Dear Dr. David:

I have been married to my husband for twelve years. Over the years my husband has become increasingly disinterested in our marriage. He comes home at night, plops himself in front of the television, and then becomes verbally abusive if I complain. I feel like I have to tiptoe around him, and I don’t like it. I am afraid of my husband and feel very lonely in my marriage.

Recently I have heard that my college sweetheart moved back to town. He is a Christian man without the anger of my husband. While I don’t want to become another statistic, I don’t think God wants me to live in fear any longer. I wonder if God might want me to be with this other man who I loved once. I’d like your opinion on this matter.


Dear Confused,

There are several issues needing your attention. The prophet Malachi has some important things to say concerning your situation.

Malachi 2: 15-16 reads, "Has not the Lord made them one? In flesh and spirit they are his. And why one? Because he was seeking godly offspring. So guard yourself in your spirit, and do not break faith with the wife of your youth. ‘I hate divorce,’ says the Lord God of Israel, ‘and I hate a man’s covering himself with violence as well as with his garment,’ says the Lord Almighty."

This passage challenges us to guard our marriages because God hates divorce. A successful marriage requires self-discipline and restraint. We need to guard ourselves against worldly desires, and realize that giving into the temptation to stray from "the wife of our youth" (or the husband) will lead to great pain and suffering. Ask anyone who has committed adultery whether they regret it. Odds are, they will say they do. God knows the kind of heartache we face when we are unfaithful, and the kind of heartache we cause in those of we are supposed to love. He knows what happens when we take the smallest step of unfaithfulness, which usually leads to another, and another. This means that the temptation you face of fantasizing about, and perhaps pursuing, your college sweetheart, is a dangerous path for you.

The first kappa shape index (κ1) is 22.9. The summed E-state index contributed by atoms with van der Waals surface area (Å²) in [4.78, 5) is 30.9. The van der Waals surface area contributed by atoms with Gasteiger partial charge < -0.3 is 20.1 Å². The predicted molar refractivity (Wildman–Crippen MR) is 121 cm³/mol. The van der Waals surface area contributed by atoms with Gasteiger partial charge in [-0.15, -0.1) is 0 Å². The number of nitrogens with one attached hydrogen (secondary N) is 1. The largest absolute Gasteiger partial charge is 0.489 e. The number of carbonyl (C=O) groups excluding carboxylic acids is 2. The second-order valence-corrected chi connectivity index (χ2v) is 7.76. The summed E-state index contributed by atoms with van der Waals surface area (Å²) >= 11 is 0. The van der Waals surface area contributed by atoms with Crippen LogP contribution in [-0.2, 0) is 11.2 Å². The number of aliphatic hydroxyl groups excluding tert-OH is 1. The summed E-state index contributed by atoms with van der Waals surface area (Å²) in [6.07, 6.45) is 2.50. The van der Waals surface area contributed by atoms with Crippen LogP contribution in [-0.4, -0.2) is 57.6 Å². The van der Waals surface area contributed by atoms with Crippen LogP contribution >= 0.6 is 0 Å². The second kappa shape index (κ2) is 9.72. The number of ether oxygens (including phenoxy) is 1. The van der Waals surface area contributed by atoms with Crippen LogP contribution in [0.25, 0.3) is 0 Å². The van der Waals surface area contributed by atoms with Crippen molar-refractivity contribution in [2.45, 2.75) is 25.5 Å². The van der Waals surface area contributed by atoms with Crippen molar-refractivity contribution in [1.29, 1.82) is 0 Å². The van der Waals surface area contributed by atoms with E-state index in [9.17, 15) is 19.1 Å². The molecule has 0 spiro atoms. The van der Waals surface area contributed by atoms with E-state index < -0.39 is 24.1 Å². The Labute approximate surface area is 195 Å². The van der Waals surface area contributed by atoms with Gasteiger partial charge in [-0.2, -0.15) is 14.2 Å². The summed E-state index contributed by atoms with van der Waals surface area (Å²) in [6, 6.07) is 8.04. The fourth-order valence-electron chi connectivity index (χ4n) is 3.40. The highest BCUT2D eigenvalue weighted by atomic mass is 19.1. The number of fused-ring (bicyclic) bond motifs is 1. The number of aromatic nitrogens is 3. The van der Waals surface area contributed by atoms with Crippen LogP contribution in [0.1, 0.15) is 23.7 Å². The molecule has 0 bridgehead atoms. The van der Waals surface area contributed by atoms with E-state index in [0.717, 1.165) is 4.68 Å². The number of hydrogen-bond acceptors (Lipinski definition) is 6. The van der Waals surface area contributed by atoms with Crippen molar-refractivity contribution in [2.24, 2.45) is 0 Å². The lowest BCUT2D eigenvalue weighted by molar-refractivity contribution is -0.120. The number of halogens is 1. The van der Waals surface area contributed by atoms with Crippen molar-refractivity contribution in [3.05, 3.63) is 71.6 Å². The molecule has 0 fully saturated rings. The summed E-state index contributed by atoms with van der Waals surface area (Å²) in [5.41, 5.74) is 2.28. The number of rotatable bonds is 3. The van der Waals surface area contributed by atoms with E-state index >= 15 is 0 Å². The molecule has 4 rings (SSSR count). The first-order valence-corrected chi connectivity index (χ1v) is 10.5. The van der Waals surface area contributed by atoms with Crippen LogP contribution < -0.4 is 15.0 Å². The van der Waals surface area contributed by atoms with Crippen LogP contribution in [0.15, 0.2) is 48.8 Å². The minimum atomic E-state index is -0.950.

Having said that, we also read that God hates violence in a marriage, apparently as much as divorce. I have worked professionally with many couples where even the smallest hint of violence is enough to damage the fabric of their marriage. Marital happiness and integrity cannot thrive where there is fear of violence. God does not want you to live in fear of your husband.

My encouragement to you is to deal with both issues in a forthright manner. Close the doors to the temptation of your college sweetheart. Focus on what you can do to restore your marriage. This means several things: getting professional help and support; confronting your husband, to the best of your abilities, letting him know that you will not tolerate violence, or threats of violence; seeking counseling as a couple; seeking God earnestly for the strength to take these steps.

God bless you as you make these difficult decisions.

Dear Dr. David:

Your answer to "Ann" regarding her marriage problems and her weight gain are very troubling to me.  I agree that the body is a temple of the Holy Spirit, and for that reason as well as for health purposes we should be concerned about our weight and being attractive as a nice additional benefit.